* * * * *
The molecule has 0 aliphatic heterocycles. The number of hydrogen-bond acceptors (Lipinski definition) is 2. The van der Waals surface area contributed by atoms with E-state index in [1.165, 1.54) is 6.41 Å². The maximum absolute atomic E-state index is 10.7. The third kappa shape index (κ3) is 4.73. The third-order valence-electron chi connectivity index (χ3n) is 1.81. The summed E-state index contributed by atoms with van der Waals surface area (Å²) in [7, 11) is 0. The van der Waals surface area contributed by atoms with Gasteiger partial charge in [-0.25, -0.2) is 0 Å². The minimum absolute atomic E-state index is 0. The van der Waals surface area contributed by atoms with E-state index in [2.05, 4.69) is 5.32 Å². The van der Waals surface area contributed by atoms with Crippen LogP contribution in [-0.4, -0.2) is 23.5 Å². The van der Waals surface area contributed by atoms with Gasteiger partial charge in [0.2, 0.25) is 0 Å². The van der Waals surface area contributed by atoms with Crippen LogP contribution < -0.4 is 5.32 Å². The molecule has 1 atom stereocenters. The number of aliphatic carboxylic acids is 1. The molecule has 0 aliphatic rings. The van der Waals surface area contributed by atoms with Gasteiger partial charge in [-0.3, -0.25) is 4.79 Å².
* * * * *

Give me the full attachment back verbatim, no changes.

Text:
The molecule has 0 aliphatic heterocycles. The number of hydrogen-bond acceptors (Lipinski definition) is 2. The van der Waals surface area contributed by atoms with E-state index in [1.165, 1.54) is 6.41 Å². The maximum absolute atomic E-state index is 10.7. The third kappa shape index (κ3) is 4.73. The third-order valence-electron chi connectivity index (χ3n) is 1.81. The summed E-state index contributed by atoms with van der Waals surface area (Å²) in [7, 11) is 0. The van der Waals surface area contributed by atoms with Gasteiger partial charge in [-0.25, -0.2) is 0 Å². The minimum absolute atomic E-state index is 0. The van der Waals surface area contributed by atoms with E-state index in [2.05, 4.69) is 5.32 Å². The van der Waals surface area contributed by atoms with Crippen LogP contribution in [-0.4, -0.2) is 23.5 Å². The van der Waals surface area contributed by atoms with Gasteiger partial charge in [0.2, 0.25) is 0 Å². The van der Waals surface area contributed by atoms with Crippen LogP contribution < -0.4 is 5.32 Å². The molecule has 1 atom stereocenters. The number of aliphatic carboxylic acids is 1. The molecule has 0 aliphatic rings. The van der Waals surface area contributed by atoms with Gasteiger partial charge in [-0.3, -0.25) is 4.79 Å².